Abstract

The thermal regime of rivers in the Baltic States (Estonia, Latvia and Lithuania) is not sufficiently studied. The presented research describes the spatial distribution and temporal variation of river water temperature (WT) in the Baltic States using a unified methodology. The object of the research is the WT of rivers during the warm season (May–October) and the warmest month of the year (July). The contour maps of WT were compiled for the rivers of the Baltic States using data series for the period 1961–1990 from 17 water measuring stations in Estonia (EST), 36 stations in Latvia (LV) and 40 stations in Lithuania (LT). These maps allow the evaluation of WT for the unmonitored rivers. Analysis of long-term (1951–2010) changes of river WT showed that during the first half of this period (1951–1980), river WT decreased significantly (0.003 °C/warm season). Meanwhile, only positive trends prevailed over the last three decades (1981–2010) in the river WT of the Baltic States. During the latest period, rivers which show significant positive trends in WT warm up significantly – by 0.04 °C/warm season.

INTRODUCTION

Temperature is a physical parameter of water which affects a wide variety of processes in the aquatic environment. It influences other physical features (water surface tension, density, conduction, odour and other) and chemical–biological characteristics of water (Webb & Nobilis 2007). Water temperature (WT) is the most important water quality indicator used for the assessment of the ecological status of surface waters according to the Water Framework Directive (WFD) 2000/60/EC (Directive 2000/60/EC). It directly affects dissolved oxygen concentration which is an essential factor for aquatic life (Sand-Jensen & Pedersen 2005). Most aquatic organisms have a specific range of WT that they can tolerate (Durance & Ormerod 2007).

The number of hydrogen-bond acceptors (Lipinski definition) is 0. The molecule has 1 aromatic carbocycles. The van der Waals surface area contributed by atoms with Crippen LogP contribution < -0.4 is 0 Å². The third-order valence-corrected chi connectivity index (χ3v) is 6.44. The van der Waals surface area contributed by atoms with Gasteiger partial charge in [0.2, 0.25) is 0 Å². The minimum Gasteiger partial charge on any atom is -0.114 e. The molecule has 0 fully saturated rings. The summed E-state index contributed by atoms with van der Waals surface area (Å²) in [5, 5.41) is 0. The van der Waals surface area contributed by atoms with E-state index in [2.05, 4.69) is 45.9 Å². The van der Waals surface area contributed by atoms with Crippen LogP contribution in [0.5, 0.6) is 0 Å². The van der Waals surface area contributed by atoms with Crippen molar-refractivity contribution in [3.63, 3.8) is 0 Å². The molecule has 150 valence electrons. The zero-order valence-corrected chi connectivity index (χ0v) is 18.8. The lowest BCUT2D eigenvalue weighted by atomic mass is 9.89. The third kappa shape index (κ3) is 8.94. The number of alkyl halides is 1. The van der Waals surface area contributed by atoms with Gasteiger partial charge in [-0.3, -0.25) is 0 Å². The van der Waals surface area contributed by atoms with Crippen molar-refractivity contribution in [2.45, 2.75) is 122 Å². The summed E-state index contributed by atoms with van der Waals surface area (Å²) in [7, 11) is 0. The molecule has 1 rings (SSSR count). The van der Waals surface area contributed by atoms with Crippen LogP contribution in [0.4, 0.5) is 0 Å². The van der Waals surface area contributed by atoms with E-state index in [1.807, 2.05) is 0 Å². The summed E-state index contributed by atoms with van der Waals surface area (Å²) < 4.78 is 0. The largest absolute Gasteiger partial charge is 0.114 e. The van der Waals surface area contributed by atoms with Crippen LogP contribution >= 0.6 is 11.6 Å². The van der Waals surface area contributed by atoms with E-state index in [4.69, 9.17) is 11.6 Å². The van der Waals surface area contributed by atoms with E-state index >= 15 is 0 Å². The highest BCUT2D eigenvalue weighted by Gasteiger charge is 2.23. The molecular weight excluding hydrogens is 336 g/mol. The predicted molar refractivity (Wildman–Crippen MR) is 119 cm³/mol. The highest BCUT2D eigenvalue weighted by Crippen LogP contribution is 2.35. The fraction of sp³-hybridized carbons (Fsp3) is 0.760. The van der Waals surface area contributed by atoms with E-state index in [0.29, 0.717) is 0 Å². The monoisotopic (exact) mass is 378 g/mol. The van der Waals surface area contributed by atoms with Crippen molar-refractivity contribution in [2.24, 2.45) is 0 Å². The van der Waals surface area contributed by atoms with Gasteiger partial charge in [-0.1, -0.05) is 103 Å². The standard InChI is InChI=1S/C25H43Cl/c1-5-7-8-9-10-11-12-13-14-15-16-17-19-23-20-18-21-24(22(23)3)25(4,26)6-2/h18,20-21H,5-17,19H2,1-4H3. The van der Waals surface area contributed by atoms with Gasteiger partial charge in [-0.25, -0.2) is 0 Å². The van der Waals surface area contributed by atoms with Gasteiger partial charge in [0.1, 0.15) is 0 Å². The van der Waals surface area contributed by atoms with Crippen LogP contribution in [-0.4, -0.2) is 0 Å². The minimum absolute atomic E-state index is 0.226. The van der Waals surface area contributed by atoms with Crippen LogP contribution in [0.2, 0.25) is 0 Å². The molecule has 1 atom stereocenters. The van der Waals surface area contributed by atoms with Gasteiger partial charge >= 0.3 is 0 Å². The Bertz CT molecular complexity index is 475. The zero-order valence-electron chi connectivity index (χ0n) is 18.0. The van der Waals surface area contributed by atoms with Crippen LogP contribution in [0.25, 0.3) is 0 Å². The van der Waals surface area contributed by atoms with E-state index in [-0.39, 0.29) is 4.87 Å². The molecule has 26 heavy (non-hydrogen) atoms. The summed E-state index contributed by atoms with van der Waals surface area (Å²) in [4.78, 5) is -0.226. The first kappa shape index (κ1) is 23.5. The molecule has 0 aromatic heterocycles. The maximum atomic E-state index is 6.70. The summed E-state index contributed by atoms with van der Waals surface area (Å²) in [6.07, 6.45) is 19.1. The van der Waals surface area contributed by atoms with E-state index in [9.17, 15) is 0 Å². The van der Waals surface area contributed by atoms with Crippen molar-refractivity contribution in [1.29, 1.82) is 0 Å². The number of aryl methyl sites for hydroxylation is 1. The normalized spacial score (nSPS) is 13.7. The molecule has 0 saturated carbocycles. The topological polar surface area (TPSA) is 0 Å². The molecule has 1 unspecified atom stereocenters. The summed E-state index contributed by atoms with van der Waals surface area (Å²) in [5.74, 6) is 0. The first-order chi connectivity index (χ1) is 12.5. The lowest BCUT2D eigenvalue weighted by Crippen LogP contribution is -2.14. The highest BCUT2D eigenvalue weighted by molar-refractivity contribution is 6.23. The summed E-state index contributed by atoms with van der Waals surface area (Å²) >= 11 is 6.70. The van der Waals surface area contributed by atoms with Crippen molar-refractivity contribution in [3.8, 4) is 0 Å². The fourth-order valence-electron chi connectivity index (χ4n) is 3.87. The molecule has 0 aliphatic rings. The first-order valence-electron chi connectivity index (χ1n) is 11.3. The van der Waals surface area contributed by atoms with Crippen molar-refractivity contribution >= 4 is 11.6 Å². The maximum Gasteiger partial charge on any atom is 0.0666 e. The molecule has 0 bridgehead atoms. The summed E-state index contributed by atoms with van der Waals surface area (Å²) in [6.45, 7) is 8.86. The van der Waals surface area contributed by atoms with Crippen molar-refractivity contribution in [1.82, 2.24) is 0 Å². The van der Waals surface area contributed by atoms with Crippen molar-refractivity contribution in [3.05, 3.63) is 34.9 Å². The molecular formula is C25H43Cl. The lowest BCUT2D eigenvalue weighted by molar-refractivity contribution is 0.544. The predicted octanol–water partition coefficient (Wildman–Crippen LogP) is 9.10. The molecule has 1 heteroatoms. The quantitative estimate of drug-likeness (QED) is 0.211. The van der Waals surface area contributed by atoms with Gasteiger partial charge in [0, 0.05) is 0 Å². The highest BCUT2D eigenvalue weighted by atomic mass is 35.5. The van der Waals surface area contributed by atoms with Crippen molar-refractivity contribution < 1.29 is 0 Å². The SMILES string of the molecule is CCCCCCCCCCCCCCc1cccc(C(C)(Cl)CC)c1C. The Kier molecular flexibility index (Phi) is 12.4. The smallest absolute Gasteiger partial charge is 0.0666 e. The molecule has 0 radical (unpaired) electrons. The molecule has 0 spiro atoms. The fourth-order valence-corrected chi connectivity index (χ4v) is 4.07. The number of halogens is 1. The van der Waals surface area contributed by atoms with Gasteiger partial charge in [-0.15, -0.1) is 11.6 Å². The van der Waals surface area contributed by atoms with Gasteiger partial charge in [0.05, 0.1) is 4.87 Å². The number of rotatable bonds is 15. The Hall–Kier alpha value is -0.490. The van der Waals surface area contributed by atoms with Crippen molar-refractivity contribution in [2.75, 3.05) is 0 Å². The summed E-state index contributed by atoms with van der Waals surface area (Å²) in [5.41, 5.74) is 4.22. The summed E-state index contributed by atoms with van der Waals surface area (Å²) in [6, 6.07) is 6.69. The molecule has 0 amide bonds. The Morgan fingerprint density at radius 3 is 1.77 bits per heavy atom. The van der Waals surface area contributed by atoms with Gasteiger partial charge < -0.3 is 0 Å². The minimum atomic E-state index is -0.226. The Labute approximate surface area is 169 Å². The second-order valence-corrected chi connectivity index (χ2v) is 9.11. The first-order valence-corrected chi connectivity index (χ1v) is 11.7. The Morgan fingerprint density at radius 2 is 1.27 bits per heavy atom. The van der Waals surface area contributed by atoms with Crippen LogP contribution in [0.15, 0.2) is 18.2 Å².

WT in rivers is mainly determined by different physical–geographic and anthropogenic factors. Climate conditions, the surrounding landscape (forest or open field), the inflow of groundwater, the spread of different types of soils and lakes in the catchment, the size of the river and the geomorphology of the basin are the main natural factors which affect WT (Uehlinger et al. 2003; Carrivick et al. 2012; Jurgelėnaitė et al. 2012; Hannah & Garner 2015; Swinton et al. 2016). Among anthropogenic factors, hydropower plants located on the river have the greatest impact on the change of the river's WT (Prats et al. 2010; Dickson et al. 2012; Gebre et al. 2014), but in densely populated areas an essential impact may also be caused by wastewater discharged into the river (Xin & Kinouchi 2013). Recent studies performed worldwide indicate that the change in river WT is a direct result of climate change (Kaushal et al. 2010; Prats et al. 2010; Floury et al. 2012; Van Vliet et al. 2013; Gebre et al. 2014; Hannah & Garner 2015).